139: Release Day [Rebroadcast] & Special Announcement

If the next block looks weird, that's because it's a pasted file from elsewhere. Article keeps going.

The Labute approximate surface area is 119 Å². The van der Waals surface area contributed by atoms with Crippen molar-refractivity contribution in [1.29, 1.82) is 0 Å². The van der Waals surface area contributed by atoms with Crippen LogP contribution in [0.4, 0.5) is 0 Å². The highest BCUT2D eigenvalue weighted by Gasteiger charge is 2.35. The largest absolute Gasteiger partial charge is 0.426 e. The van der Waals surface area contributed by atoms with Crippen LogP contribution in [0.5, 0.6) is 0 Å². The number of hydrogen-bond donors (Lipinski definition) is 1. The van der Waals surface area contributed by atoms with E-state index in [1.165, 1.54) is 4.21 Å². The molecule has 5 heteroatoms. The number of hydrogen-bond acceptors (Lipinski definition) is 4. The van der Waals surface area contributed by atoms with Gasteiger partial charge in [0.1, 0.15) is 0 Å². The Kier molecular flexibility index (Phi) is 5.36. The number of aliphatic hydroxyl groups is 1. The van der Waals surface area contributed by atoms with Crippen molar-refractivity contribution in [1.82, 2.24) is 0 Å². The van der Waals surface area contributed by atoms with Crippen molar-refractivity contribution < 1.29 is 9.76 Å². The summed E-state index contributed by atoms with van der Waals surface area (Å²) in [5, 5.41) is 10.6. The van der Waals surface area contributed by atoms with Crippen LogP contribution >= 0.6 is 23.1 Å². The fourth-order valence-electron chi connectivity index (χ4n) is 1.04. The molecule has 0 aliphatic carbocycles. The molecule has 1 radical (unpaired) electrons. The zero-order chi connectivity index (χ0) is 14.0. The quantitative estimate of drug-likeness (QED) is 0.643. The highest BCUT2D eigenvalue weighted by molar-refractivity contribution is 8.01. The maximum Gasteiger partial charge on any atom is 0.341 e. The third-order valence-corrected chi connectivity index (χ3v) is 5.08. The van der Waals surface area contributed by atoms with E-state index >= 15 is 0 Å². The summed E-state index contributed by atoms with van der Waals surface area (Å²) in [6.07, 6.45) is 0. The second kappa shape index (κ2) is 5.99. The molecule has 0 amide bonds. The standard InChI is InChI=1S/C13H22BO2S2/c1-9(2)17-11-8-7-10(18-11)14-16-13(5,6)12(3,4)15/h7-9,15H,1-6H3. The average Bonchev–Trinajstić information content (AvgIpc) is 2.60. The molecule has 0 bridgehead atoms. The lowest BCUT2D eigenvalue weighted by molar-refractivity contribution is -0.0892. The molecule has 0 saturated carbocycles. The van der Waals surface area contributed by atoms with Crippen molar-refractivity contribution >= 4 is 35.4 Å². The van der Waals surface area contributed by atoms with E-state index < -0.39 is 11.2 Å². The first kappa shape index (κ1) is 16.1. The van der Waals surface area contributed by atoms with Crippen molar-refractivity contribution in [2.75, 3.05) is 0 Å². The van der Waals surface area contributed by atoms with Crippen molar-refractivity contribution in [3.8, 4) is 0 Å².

Is more than the policemen on the corner more than the courthouse where our laws enforced more than the jail where law breakers are punny. In your whole community, there are customs and moral code which guide your actions, what social controls affect you. I'm gonna call right now. I'm looking at the prison right now. I'm looking at San Quinton. This is life of the law. I'm Nancy Mullane. We have some really exciting news for you here at life of the law were looking to the future. And part of that future is a change. The changes I am stepping down as executive director of life of the law and Tony Gannon who you know as the senior producer is taking on the helm of life of the law and leading this project into the future. We're going to celebrate this change by going back into the archives and sharing episode. That was one of my favorite with you. The episode is called release day and it's the day that a man I met inside San Quentin actually was released and I'm there the morning. He's standing on the curb and we go together into the first hours of freedom. This is released day and I wanna thank everyone who has supported life of the law over the past six years, I've been D. And I wanna thank you all, forgiving, Tony, Gannon, all of you. Support as you go forward into the future together. Thank you. In nineteen Ninety-four voters in my state of California passed the three strikes law after that any person who had committed more than two felonies could get sentenced to twenty five years to life in prison over the years at packed, the state's prison system. But in November of two thousand twelve voters changed the law. Now, some of the prisoners sentenced under three strikes could petition to get out for time served. This isn't the story of all that this is the story of one inmate I met while reporting on all these changes to the three strikes law. And it's the story of one very important day for him. Well, Nancy, this is Curtis is calling on. Let you know that the I just got out about, I guess, ten minutes ago and that's San Rafael transit. I was hoping I could get in touch with you trying to get to the airport. So take your talk to you later. So go, give me your name. I'd met Curtis pen months earlier inside San Quentin, and we'd stayed in touch. He had no idea when or if he was getting out under the new law. In nineteen ninety six. He was sentenced to twenty nine years to life for commercial burglary seventeen years later on April fourth, two thousand thirteen. He was free. Time. Share the moment with you depend. I have to get the first of a man who's free. It's strange because after all these years I thought that I would be somewhat. Nervous, but I'm not nervous. I thought that would be some anxiety that how they assistant calm about me. All the inmates being released from San Quentin. We're putting a big van that morning and dropped off the local bus station. When I drive up Curtis, the standing on the curb, he's dressed in lycra sweats, he's got a big smile on his face, but he also looks stunned to be out in the real world this morning at five o'clock in morning. I was in my sale and and the officer walked by and just said, pin go, Yep, she goes Parolin quickly, kept walking and my Sally was like the sheet. Did I just hear what she just said? I said, I think so. All Curtis has with him as a crate. One of those plastic crates like milk carriers use, it holds everything. He owns in the world, got one bucks. I have my book bag. Bible in the air. I also have a lot of socks hair, grease, hairbrush, toothpaste, toothbrush, and eat about to face. I left my two-year a note about airports, and then I got some some school works. Hebrew brought back with me because I was studying Hebrew. That's it. That's your whole life. I don't own anything else. Yeah, it's kind of sad. It's simple. Yeah. I mean, you don't have a lot to carry. No, I do not. I do not have lots of care. You're you're right. I mean, you don't have to move a lot of stuff. You're free. I'm free. I could go anywhere in the world right now. Yeah, anywhere. But all Curtis has for an ideas, a flimsy, handwritten card with his name on it. This card, it's ticket charge card kept in your possession. The California prison system has an fell in New York prohibited from certain activities. The back. He's got that and a little cash. After all these years, they give you two hundred dollars to fifties. First time I touched the twenty money. Two years. That's all I have. If it was the fall out of my pocket, I had a hold on my pocket draw. It would change the whole dynamics of the situation without this money in my pocket. I made that feel much different than than that individual. I was homeless. The first thing Curtis forced to do when we get on the road is check in with his dad one. I don't. Yeah. The Curtis doesn't know how to use a cell phone. No, you don't have to listen. It's come through the earphones talk. Can you hear. Cellphones, how're you doing. No, actually a friend of mine pick me up. I just on that too. Failed transit. I'm in the car right now that. What she's taking me to get a duffel bag. This gonna take out the breakfast. I'm looking at the prison right now. I'm looking at San Quentin. We drive from Marin county where San Quentin is over the Golden Gate Bridge into San Francisco. There's so much to talk about so much to see what do you see standing here looking out. Obviously the vehicles I see the clouds, the trees and and. I just see fresh air. I see not stifled rust in bars and Bob wire. I see diversity, see people of different ages and different ethnicities and sizes and gender. You know, in prison, you see primarily males and primarily blackmails and I welcomed the diversity. I welcome the. Change. I see paternity. I see lots of opportunity every building. I see. And in stabbing, you know what I mean? I sit in myself opportunity for job somebody you can work there when I see trucks come by place, who knows? I may be working there sometime you know what I mean? Unloaded trucks or driving trucks or cabs, you know, just Sea World of opportunity. Sure. We pull up to a beach near the marina district. It just seems like the right thing to do. Give me the simple stuff. You know, we can just take. Take. Pleasure. Mongan you shoes. Look at that. Just beautiful. Like the fact that got out the first place I come to. It's the beach. Swimming in the beach all the time. Seaming. All that simple. I was thinking to just be alone for a minute. You haven't had any time? Yeah, it was. I was alone for about two hours. I care. What did you like to be alone? Right now, I don't care what you going to do. I'm just going to go sit over there. Just let you to yourself. You wanna do that just take five minutes or so I'll just sit over there. You just okay. Okay. Around a bit or what is going to be over there? All right. Watching Curtis walk alone on the Bay. I decide to forget about all the of the things I have to do. I've been following Curtis his case for five months today. He's free free, not even on parole, and I just wanna be here for him. These few hours. Thank you. Good. So what do you want do now? What are some breakfast? Yeah, that'd be great. I get a duffel bag. Yeah. All right. I hope that preventive being all. Take up your whole morning, very blessed. I was thinking we could go get you. Pair of jacket or something. If you. Breakfast. Yeah, where we go because I only work with so much money. I don't want to really spend too well. I can actually. Front you enough front, I could pay per pair of pants and a shirt really get on the bus. Looking? Yeah. What do you wanna do? It's up to you hungry. I'm let you decide. Really are you hungry? I'm not hungry. We can just hoping the coffee men go over their house that, okay, get a, get yourself a copy out. We just this is just a coffee shop. It's not a okay. I think you should probably eat a big meal right now. There's a lot happening fixed data. Toast good piece of good toast. I mean, really, you don't like. Water. Okay. You can have data. We go to cafe in San Francisco called the mill Curtis's very self conscious. He keeps worrying that people are looking at them after all guards have been looking at him for seventeen years, but no one here is looking at Curtis, they're all staring at their cell phones and computers. We still have a half hour to go before. Yes, to be at the airport. We go to upscale thrift shop. Curtis has to wear right now are gray sweats, hurry. Now. We literally a half an hour to get you close this on wall. This is on us. This is okay. You gonna pay you back. This is on me is just one of those things that gives me so much pleasure. They're no, we go, go ahead, just go and cross the street, go inside and find the men's departments. Okay, I'll be right there. I talked to put this. When Curtis comes out of the dressing room, he's changed. He shed the baggy sweats for charcoal grey wolf pants, and he's picked out a green sweater and businesslike leather jacket. He looks sharp. We drive to the airport, but when we get to the ticket counter, the attendant says his flight is booked for the next day. Curtis's dad made a mistake. I look at Curtis and he looks terrified. This is a big glitch when you're in prison for that long, when something goes wrong, anything goes wrong, you're in trouble. Curtis hands is discharged card to the airline employees. It's not the kind of ID card. They see every day. She stands in front of her computer typing for what seems like forever. Then she prints out a ticket and hands it to Curtis. He's on the flighty wanted. I don't know what else to say. Feel blessed. It is strange because it's like this is mitt to be. The set of the system is set up for you to be afraid to be fearful of the unknown. You know, coming out really assistant doesn't want people to help you. In which it get you two hundred dollars go back to the community in which you. Custom to and. Back to the same behavior. I called courtesy other day, eight months after the day he was released. I wanna hear everything that is happening in your life. Okay. I have found employment. I work now in Berkeley at a machine operator stealing options, transitional housing. They asked me to be a house manager, so place where I manage. Man, different sorters and whatnot. Able to in school districts, I was able to complete that was able to visit my children of thanksgiving. My children and my father. That's pretty much it for the most part. Hundreds of inmates like Curtis released from prison in California every day with two hundred dollars and flimsy, ID cards. Those first few hours after they're released are crucial. Who's able to offer them kindness, a Cup of coffee change of clothes. I'm lucky I could do it for just one guy, and I think a lot about that airline employees who got Curtis on the flight he needed. And what she said is he headed for the plane. Have a nice life. The law. I'm Nancy Mullane. This episode was edited by Julia Martin and produced by Caitlyn pressed a Lisa raw, Shannon, Heffernan, Jillian Weinberger, Katie Barnett, and Nancy Mullane music by Kyle Kaplan. Matthew Dr Todd MacDonald. This episode was produced with funding from the open society foundation special, thanks to Tom hill being. Hey listeners, we are still in high eighties as we put together our next episodes, we will be coming back to you with our newsletter and occasional audio update. In the meantime, if you have a story idea, comment Email us at connect at life of the law dot org, and you can sign up for newsletter at our website WWW dot life of the law dot ORG. You can also donate on our website. Just click support in the upper right hand corner to make a one time monthly or quarterly donation. Any amount helps nonprofit project of the tide center. Everything you go toward production of our stories. I am Tony Gannon. Thank you for listening.